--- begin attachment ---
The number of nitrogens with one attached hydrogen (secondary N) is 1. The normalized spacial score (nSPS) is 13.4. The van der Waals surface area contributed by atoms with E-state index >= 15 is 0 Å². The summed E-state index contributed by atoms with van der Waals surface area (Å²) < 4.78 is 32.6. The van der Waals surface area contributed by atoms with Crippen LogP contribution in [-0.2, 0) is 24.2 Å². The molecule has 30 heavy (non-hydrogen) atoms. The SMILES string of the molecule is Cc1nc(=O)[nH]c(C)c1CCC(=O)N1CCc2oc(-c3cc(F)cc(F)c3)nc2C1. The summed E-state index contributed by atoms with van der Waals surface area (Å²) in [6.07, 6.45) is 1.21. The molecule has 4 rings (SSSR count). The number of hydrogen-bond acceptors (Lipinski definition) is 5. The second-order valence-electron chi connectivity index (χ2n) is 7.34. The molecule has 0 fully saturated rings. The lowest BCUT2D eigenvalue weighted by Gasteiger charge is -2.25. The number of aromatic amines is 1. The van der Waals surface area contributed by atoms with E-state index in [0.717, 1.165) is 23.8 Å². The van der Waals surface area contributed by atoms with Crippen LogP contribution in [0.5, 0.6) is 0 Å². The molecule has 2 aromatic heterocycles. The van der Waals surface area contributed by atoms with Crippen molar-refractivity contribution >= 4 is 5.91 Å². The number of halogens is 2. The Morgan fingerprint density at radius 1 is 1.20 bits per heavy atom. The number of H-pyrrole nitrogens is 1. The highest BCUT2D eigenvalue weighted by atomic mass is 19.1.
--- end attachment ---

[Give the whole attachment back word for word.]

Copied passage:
The number of nitrogens with one attached hydrogen (secondary N) is 1. The normalized spacial score (nSPS) is 13.4. The van der Waals surface area contributed by atoms with E-state index >= 15 is 0 Å². The summed E-state index contributed by atoms with van der Waals surface area (Å²) < 4.78 is 32.6. The van der Waals surface area contributed by atoms with Crippen LogP contribution in [-0.2, 0) is 24.2 Å². The molecule has 30 heavy (non-hydrogen) atoms. The SMILES string of the molecule is Cc1nc(=O)[nH]c(C)c1CCC(=O)N1CCc2oc(-c3cc(F)cc(F)c3)nc2C1. The summed E-state index contributed by atoms with van der Waals surface area (Å²) in [6.07, 6.45) is 1.21. The molecule has 4 rings (SSSR count). The number of hydrogen-bond acceptors (Lipinski definition) is 5. The second-order valence-electron chi connectivity index (χ2n) is 7.34. The molecule has 0 fully saturated rings. The lowest BCUT2D eigenvalue weighted by Gasteiger charge is -2.25. The number of aromatic amines is 1. The van der Waals surface area contributed by atoms with E-state index in [0.717, 1.165) is 23.8 Å². The van der Waals surface area contributed by atoms with Crippen LogP contribution in [0.5, 0.6) is 0 Å². The molecule has 2 aromatic heterocycles. The van der Waals surface area contributed by atoms with Crippen molar-refractivity contribution >= 4 is 5.91 Å². The number of halogens is 2. The Morgan fingerprint density at radius 1 is 1.20 bits per heavy atom. The number of H-pyrrole nitrogens is 1. The highest BCUT2D eigenvalue weighted by atomic mass is 19.1.